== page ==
When a specific behaviour becomes more common it’s essential
to
understand it and be able to offer non-judgemental compassion to those who suffer.

understanding self harm, truths about self harm, myths about self harm, the last krystallos,

I’ve written about depression and about running away because they are subjects I live and know. I have self-harmed since I was fourteen-years-old and I expect to be fighting the urge for the rest of my life. It’s not a mental illness, but a behaviour. Sometimes we can deal with our mental illness issues, but support for our learned behaviour is much harder to come by and more difficult to stop.

© Lisa Shambrook

© Lisa Shambrook

What is self-harm or self-injury?

Self-harm is when a person intentionally physically damages or hurts their body.

Why do people self-harm?

It’s easier to deal with physical pain than emotional pain – many of those who self-harm find a manifestation of physical pain can both ease and replace emotional pain that’s just too unbearable or too overwhelming. Sometimes depression or other mental illnesses can leave you emotionless or in a virtual black-hole, physical pain can bring you back from that void.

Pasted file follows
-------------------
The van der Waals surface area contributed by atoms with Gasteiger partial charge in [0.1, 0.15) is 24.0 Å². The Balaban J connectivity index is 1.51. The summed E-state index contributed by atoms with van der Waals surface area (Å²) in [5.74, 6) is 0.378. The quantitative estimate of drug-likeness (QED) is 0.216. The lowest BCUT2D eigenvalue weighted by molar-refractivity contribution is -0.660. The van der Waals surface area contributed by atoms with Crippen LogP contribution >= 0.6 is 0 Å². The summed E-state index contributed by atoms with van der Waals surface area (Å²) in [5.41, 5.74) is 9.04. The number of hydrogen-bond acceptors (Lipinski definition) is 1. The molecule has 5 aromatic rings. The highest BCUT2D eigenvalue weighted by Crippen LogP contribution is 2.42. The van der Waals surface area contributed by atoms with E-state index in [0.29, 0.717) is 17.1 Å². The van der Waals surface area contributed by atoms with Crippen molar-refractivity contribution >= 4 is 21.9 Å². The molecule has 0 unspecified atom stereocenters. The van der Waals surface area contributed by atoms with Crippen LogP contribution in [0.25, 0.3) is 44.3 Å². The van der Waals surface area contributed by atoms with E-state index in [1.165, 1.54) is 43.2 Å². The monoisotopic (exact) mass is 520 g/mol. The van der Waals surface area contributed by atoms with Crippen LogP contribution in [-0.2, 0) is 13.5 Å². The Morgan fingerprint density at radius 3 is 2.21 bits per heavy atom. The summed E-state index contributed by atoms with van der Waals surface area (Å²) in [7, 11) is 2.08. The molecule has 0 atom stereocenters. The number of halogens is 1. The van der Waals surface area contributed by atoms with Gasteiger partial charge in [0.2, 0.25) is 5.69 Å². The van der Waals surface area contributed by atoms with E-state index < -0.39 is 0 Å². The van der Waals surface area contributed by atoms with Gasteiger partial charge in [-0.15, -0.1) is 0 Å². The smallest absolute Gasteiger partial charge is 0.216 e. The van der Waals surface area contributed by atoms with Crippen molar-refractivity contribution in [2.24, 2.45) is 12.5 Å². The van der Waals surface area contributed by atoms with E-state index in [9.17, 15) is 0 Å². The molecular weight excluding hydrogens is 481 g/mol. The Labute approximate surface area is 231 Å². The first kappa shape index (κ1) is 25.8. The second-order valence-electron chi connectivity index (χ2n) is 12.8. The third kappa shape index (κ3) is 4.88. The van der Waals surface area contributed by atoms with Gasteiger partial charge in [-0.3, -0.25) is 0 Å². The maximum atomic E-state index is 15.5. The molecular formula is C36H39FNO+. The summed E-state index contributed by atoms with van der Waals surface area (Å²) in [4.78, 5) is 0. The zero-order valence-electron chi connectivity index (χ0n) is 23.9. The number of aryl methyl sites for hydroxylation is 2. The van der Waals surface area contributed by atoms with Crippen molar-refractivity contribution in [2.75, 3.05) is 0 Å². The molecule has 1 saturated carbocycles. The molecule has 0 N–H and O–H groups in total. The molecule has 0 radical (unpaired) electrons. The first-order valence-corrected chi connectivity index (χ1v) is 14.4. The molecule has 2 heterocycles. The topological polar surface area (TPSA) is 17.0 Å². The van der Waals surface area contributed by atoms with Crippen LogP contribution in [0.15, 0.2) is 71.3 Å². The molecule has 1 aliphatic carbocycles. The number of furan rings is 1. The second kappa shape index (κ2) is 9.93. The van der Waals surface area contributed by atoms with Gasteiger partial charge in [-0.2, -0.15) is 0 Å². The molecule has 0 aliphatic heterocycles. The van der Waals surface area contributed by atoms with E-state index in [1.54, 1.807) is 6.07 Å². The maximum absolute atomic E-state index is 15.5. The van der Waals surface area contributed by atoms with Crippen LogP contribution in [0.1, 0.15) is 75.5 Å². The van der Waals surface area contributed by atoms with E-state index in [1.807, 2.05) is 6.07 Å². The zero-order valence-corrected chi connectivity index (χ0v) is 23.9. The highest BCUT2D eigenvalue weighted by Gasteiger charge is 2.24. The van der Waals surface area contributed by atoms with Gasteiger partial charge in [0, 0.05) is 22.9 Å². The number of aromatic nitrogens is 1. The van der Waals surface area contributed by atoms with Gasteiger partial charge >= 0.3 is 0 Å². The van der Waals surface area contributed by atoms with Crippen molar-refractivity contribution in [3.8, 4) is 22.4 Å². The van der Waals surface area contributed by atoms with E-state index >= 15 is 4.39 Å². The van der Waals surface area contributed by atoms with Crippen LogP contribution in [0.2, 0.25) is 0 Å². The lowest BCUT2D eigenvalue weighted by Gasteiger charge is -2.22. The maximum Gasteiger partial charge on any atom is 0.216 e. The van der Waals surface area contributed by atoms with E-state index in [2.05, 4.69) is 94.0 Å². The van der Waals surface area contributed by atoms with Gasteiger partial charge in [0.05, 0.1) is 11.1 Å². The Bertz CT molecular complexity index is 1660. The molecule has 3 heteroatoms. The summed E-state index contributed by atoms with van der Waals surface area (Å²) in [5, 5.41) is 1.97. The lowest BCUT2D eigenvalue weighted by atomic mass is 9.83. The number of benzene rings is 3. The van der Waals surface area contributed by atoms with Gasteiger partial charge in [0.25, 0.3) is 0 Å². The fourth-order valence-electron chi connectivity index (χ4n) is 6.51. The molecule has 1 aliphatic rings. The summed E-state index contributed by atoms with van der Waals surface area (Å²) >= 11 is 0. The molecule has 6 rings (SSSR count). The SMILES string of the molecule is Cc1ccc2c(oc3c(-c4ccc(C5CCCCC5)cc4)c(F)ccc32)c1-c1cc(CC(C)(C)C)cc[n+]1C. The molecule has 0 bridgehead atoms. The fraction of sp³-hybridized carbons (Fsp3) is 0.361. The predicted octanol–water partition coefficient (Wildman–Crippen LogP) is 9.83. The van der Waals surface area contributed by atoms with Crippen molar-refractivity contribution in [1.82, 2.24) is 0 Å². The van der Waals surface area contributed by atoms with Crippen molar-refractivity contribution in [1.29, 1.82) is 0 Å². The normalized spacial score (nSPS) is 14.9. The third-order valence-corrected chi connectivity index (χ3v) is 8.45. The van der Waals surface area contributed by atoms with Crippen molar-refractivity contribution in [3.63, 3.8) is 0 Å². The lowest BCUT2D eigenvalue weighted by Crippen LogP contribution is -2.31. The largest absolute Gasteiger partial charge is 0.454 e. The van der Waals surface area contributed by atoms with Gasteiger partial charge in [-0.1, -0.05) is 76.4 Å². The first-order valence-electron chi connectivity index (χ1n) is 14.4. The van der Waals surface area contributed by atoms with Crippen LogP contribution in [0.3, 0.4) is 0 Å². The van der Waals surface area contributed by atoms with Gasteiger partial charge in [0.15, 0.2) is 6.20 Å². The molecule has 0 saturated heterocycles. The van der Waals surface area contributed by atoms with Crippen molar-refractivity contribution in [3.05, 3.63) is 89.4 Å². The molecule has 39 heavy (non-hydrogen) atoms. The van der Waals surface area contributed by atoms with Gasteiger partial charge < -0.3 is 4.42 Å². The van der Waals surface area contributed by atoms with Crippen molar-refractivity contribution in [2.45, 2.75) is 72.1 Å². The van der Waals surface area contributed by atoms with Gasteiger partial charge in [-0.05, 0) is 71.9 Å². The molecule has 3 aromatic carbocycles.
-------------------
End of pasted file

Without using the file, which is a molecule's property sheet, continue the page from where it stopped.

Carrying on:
It’s a physical manifestation of your emotional pain – sometimes you need to show your pain, it needs to be visible.

Control issues – you have control over the pain you’re feeling, especially if that emotional pain or situation is overwhelming.

© Lisa Shambrook

© Lisa Shambrook

The reasons behind self-harming can be diverse from suffering abuse, to bullying, to PTSD, and is also related to many other conditions. A high percentage of sufferers already suffer from depression and/or anxiety.

There are many myths* surrounding self-harm which are damaging to sufferers and to the level of compassion or criticism they receive.

People who self-harm don’t do it to seek attention, or to be cool, or manipulative. In fact many people hide the fact that they hurt themselves. Many will wear long sleeves or clothes to cover their scars or injuries. They often blame ‘the cat’ or other circumstances for their injuries.

In general those who self-harm are not suicidal. It’s often a cry for help, but often a very private one, as seen by the ability to hide the behaviour.